Resetting the NHS for the 21st century is not just about reforming 20th century models of care, but about putting the right values back in the NHS.
Values such as care, compassion and co-operation are as important now as they were when the NHS was founded in 1948. But in recent years we have seen those values slowly eroded as the Tory-led Government’s reorganisation has placed the values of competition, fragmentation and privatisation at the heart of our NHS.

Why the Tory-led Government has failed

David Cameron promised: “No more of those top down reorganisations of the NHS that promise change but bring chaos”. He not only broke that promise, but he brought forward the biggest reorganisation of the NHS it has ever seen, the Health and Social Care Act 2012.

The Health & Social Care Act 2012:

• Removed the Secretary of State’s duty to provide health services in England, ending historic political accountability for the NHS.
• Raised competition law above the interests of patients; it exposed the NHS to the full force of EU competition law, made tendering requirements statutory and gave disappointed companies the legal means to seek damages – leading to tendering in all but the most exceptional circumstances.
• Allowed hospitals to raise up to half of their income from treating private patients.
The effects of this have been all too apparent as Ministers duck accountability for problems in the NHS, service improvements and collaboration are hindered by competition law, with millions being spent on competition lawyers, and hospitals expand their private patient units, even as waiting lists lengthen for NHS patients and treatments are rationed.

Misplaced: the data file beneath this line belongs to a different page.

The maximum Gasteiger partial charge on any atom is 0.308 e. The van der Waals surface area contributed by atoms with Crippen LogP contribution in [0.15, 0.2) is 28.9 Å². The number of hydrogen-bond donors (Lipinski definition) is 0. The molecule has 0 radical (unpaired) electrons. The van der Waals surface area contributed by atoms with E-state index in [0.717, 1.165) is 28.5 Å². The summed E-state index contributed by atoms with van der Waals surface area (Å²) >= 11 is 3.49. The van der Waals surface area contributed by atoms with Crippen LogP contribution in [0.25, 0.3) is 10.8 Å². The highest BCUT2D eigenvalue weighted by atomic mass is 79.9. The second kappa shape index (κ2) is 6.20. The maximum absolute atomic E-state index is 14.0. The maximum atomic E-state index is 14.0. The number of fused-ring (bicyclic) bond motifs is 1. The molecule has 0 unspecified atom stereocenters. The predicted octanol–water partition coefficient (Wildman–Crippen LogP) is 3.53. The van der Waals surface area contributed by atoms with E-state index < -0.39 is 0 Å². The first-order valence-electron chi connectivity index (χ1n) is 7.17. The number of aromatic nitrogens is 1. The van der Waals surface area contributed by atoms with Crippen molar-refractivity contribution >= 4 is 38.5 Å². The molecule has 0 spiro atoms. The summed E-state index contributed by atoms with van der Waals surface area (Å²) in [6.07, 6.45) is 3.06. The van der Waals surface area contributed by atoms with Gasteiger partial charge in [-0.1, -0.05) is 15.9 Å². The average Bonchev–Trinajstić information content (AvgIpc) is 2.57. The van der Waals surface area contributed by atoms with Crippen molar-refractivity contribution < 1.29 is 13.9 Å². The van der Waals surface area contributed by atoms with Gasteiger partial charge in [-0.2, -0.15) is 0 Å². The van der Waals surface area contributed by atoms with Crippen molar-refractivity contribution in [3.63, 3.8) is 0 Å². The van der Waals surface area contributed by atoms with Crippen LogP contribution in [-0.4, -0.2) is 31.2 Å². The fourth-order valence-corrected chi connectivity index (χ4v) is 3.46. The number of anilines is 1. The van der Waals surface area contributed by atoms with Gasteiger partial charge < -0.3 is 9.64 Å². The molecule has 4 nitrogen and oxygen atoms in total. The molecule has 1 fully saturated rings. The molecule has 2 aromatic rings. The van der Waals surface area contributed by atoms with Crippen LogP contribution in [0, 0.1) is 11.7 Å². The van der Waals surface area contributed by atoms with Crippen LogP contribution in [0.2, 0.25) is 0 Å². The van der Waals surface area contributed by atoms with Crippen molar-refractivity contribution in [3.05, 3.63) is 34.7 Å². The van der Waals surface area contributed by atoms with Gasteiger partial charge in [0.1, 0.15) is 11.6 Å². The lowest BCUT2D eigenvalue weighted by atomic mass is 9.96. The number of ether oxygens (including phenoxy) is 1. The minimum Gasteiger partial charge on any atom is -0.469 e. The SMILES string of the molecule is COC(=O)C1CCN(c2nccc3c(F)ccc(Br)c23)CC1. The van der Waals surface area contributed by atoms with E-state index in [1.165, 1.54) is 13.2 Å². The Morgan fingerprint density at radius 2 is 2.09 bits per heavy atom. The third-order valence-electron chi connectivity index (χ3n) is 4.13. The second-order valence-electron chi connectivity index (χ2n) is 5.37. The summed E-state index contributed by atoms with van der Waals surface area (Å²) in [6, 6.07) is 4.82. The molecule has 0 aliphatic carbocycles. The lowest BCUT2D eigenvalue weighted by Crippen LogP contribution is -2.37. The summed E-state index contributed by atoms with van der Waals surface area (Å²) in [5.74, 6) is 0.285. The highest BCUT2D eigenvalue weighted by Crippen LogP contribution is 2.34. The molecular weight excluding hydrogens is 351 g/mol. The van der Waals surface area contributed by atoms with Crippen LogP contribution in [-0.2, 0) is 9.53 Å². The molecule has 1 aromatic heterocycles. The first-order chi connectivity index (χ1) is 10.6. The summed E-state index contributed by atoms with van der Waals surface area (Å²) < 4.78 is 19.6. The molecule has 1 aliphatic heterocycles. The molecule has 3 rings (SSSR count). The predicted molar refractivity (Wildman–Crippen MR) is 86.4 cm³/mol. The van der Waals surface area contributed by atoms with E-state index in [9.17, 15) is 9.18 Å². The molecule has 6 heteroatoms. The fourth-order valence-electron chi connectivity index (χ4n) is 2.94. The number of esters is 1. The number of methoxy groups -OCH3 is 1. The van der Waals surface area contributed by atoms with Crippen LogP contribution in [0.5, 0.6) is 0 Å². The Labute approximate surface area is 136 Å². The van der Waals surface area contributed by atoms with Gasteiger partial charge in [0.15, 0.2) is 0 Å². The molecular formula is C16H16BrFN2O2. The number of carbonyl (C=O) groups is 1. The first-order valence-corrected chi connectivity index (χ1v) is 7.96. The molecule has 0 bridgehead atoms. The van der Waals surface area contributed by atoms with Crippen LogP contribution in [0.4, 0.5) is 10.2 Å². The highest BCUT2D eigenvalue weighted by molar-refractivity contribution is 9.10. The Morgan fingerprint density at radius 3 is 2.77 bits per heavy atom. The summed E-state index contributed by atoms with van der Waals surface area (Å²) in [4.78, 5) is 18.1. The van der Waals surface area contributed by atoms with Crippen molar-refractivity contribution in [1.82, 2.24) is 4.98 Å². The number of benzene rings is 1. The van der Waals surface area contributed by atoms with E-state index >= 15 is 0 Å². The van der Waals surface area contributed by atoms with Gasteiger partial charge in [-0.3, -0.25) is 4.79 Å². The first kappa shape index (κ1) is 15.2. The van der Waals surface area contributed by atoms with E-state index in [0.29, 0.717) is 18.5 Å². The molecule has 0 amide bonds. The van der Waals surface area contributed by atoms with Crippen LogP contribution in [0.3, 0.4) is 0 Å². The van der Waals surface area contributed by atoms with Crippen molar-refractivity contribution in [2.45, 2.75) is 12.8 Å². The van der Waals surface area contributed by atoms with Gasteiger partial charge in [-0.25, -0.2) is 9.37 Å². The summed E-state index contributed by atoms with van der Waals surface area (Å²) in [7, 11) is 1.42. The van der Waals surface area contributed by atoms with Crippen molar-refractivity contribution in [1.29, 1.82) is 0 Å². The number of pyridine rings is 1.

To make the necessary changes and improvements to patient care over the next ten years the NHS will need the freedom to collaborate, to integrate, to merge across organisational divides and boundaries without having to run wasteful tenders making integration harder to achieve or having the competition authorities blocking their plans.

What Labour will do

The Health and Social Care Act 2012 has become a barrier to improving services and making them fit for the 21st century, which is why Labour will bring forward a bill to repeal it in the first Queen’s Speech of the next Parliament.
Our bill will restore proper accountability for services and replace the current NHS market with a system where patient interests and the efficiency of the NHS take precedence over enforcing competition between providers.
We will:

  • Restore the Secretary of State’s historic duty to provide services to ensure proper democratic accountability.
  • Replace the competition framework with an ‘NHS Preferred Provider’ framework, including removing the role of Monitor and the Competition and Markets Authority as economic regulators enforcing competition within the NHS, and scrapping the ‘Section 75’ regulations that have made tendering statutory.
  • Draw a clear distinction between not-for-profit and for-profit providers by giving the voluntary sector organisations the benefit of longer and more stable arrangements.
  • Place tougher controls on Trusts’ ability to earn Private Patient Income in order, to ensure NHS patients always get put first, and ensure proper safeguards on conflicts of interest.
  • Ensure the TTIP Treaty cannot impose procurement or competition obligations on the NHS.
  • Extend Freedom of Information provisions to any provider of NHS services.
  • Set up a wide-ranging review of NICE which will look at reforming the NICE technology appraisal process and setting tougher rules on implementing NICE guidance.

2 – Investing in staff so the NHS has time to care